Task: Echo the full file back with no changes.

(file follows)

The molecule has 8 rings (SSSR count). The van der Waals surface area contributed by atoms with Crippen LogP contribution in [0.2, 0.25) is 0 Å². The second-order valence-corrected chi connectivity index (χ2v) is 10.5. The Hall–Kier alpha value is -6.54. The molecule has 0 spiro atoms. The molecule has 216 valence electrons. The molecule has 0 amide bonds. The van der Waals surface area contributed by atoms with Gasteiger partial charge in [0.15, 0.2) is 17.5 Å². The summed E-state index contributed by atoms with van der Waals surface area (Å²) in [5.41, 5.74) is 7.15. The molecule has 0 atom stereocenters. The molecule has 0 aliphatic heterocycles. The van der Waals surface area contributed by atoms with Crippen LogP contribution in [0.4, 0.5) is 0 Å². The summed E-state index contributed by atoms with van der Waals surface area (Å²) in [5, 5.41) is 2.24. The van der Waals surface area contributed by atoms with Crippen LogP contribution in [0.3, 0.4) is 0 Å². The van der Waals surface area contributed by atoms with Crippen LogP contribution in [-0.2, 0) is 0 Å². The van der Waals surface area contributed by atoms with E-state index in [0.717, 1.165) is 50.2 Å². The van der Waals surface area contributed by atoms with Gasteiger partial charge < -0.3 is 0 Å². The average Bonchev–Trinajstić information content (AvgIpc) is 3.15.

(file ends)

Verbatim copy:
The molecule has 8 rings (SSSR count). The van der Waals surface area contributed by atoms with Crippen LogP contribution in [0.2, 0.25) is 0 Å². The second-order valence-corrected chi connectivity index (χ2v) is 10.5. The Hall–Kier alpha value is -6.54. The molecule has 0 spiro atoms. The molecule has 216 valence electrons. The molecule has 0 amide bonds. The van der Waals surface area contributed by atoms with Gasteiger partial charge in [0.15, 0.2) is 17.5 Å². The summed E-state index contributed by atoms with van der Waals surface area (Å²) in [5.41, 5.74) is 7.15. The molecule has 0 atom stereocenters. The molecule has 0 aliphatic heterocycles. The van der Waals surface area contributed by atoms with Crippen LogP contribution in [0.4, 0.5) is 0 Å². The summed E-state index contributed by atoms with van der Waals surface area (Å²) in [5, 5.41) is 2.24. The van der Waals surface area contributed by atoms with Crippen LogP contribution in [0.3, 0.4) is 0 Å². The van der Waals surface area contributed by atoms with Crippen LogP contribution in [-0.2, 0) is 0 Å². The van der Waals surface area contributed by atoms with E-state index in [0.717, 1.165) is 50.2 Å². The van der Waals surface area contributed by atoms with Gasteiger partial charge < -0.3 is 0 Å². The average Bonchev–Trinajstić information content (AvgIpc) is 3.15.